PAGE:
05 Feb How to raise credit score after bankruptcy
Q. I have a 525 credit score. I own a house, car and truck with all my other debt paid off the in last three months, and I have a bankruptcy coming off after 10 years in March. What should I expect for a score?
— Working on it
A. Keep in mind that different kinds of negative information will remain on your credit report for differing periods of time.
Late payments will remain on your credit report for seven years, a Chapter 13 bankruptcy will remain on your credit report for seven years and a Chapter 7 bankruptcy will remain on your credit report for 10 years, said Marnie Aznar, a certified financial planner with Aznar Financial Advisors in Morris Plains.
Based on your comment, it sounds as though you filed a Chapter 7 bankruptcy 10 years ago.
A bankruptcy filing typically causes a credit score loss of more than 200 points, Aznar said.
“In terms of what you can expect to see after the bankruptcy comes off of your credit report, you will not see a high score, but if you are diligent about managing your credit after the bankruptcy comes off, it is possible to get your score back in the 700 range after four or five years,” she said.
There are several things you can do to improve your credit score.
Try to add new “positive” credit.
“This includes secured credit cards and installment loans that you can comfortably pay off when they are due,” Aznar said.
Then make sure that you make all of your payments on any existing debt on or before the due date. Late payments can negatively impact your credit score, she said.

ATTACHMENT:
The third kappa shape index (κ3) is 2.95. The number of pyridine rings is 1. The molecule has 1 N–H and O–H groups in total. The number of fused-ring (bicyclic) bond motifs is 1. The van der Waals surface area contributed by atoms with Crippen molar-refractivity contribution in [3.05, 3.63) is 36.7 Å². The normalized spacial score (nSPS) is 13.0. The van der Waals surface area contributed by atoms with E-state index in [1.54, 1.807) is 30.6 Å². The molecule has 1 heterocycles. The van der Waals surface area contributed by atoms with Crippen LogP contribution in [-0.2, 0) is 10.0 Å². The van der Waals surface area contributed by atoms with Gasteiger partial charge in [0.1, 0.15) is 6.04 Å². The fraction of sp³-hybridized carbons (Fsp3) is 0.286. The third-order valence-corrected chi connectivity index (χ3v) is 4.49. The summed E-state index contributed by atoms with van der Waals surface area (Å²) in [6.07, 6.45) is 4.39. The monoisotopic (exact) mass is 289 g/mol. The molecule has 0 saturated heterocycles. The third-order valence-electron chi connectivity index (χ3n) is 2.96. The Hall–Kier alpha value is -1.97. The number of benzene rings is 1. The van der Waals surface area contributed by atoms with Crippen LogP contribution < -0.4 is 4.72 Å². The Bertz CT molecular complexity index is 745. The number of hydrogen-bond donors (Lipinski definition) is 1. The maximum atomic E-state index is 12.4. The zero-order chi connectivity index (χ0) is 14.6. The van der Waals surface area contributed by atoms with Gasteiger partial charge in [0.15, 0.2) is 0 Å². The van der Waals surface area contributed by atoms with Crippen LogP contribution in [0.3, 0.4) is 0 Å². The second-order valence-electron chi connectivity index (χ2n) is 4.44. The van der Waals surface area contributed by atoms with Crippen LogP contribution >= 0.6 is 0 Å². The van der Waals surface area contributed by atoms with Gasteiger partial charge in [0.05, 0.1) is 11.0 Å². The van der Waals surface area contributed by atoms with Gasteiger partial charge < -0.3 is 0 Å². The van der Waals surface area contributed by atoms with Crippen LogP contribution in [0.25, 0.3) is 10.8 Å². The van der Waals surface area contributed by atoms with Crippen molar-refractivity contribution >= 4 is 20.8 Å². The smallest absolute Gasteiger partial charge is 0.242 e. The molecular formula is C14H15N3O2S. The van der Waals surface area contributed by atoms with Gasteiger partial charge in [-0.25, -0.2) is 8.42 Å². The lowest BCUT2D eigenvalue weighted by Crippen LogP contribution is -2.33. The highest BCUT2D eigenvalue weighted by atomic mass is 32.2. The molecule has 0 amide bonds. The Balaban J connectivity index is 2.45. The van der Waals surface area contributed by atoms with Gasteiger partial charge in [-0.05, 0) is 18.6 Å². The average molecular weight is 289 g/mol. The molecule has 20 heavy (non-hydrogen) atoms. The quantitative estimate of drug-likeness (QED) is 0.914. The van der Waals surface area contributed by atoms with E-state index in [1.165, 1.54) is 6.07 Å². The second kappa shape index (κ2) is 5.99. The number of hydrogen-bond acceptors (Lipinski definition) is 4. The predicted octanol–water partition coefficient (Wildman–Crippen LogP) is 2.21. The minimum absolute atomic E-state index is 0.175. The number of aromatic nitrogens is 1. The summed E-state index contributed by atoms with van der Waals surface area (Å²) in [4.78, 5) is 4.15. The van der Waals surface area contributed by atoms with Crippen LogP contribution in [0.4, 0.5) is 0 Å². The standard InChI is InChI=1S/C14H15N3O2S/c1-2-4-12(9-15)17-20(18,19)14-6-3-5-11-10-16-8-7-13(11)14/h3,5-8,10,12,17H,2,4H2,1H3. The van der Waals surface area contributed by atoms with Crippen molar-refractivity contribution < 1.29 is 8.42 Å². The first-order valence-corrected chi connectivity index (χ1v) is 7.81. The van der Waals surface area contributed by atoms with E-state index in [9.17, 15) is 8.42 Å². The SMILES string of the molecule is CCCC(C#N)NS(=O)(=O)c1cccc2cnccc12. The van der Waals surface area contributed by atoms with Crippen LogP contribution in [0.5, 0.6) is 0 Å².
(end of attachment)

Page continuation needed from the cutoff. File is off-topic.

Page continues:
Don’t overdue how much credit you’re using, which is represented by what’s called a credit utilization ratio. Aznar recommends you keep it under 25 percent of your available limit.
“This means that if you have $5,000 available to you on a credit card, try not to put more than $1,250 on the card itself each cycle,” she said.
Something else to consider is that every bankruptcy impacts consumers slightly differently, so there is no real answer to what your credit score will look like after.
If the bankruptcy itself was very broad in scope and included many accounts, Aznar said, this would lead to a lower score than one that included fewer accounts.
Best of luck to you!
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This post was first published in February 2018.NJMoneyHelp.com presents certain general financial planning principles and advice, but should never be viewed as a substitute for obtaining advice from a personal professional advisor who understands your unique individual circumstances.